Background/aims: Combinations of beta-blockers and vasodilators have been assessed for their ability to lower portal pressure and so prevent variceal haemorrhage. However, reservations have been raised particularly with respect to renal function and perfusion after the use of these medicines in patients with chronic liver disease. We studied the acute effects of carvedilol, a new vasodilating beta-blocker which combines non-selective beta-blockade with alpha-1 receptor antagonism, upon the haemodynamics of patients with cirrhosis.
Methods: Sixteen patients completed the study which measured the changes approximately 1 h after the administration of 25 mg oral carvedilol.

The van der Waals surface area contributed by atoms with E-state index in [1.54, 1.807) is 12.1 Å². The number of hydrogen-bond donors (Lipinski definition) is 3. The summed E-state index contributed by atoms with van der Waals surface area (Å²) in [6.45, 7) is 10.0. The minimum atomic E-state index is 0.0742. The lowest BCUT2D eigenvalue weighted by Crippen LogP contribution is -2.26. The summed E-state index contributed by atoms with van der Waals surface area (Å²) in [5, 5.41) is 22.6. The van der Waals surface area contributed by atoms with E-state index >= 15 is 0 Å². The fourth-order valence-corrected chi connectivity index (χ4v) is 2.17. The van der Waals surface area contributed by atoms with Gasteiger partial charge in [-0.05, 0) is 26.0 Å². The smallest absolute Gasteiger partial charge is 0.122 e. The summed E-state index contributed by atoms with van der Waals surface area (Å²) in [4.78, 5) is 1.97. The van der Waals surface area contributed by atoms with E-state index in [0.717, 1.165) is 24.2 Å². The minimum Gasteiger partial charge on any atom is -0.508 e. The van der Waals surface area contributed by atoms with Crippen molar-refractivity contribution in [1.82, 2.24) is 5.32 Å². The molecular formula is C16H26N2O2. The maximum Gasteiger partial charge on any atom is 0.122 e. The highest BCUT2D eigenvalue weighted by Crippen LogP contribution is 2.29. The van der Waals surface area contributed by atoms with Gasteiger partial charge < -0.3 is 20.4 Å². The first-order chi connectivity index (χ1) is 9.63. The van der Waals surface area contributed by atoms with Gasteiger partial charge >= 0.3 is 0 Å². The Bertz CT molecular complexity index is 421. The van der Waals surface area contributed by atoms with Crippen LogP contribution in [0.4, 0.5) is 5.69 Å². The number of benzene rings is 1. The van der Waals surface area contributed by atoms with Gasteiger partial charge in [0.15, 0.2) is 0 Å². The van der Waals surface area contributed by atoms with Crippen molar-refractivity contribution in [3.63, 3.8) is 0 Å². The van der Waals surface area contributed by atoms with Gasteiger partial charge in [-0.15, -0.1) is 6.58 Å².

Results: The hepatic venous pressure gradient fell from 16.7 +/- 0.9 to 13.6 +/- 1.0 mmHg (p < 0.00001), accounted for largely by reductions in the wedged hepatic venous pressure. Despite this, the azygos blood flow did not change. There was a significant fall in mean arterial pressure (94.8 +/- 4.4 cf. 84.6 +/- 4.3 mmHg; p = 0.0001), which was particularly apparent in the diastolic blood pressure of those patients with ascites. The heart rate only fell significantly in the ascitic subjects. No significant changes occurred in the cardiac output or systemic vascular resistance. Unilateral renal vein flow as measured by the reverse thermodilution technique remained constant.
Conclusions: Carvedilol is therefore a potent acute portal hypotensive agent which does not appear to compromise renal perfusion. However, patients with ascites are at greater risk of its systemic hypotensive action.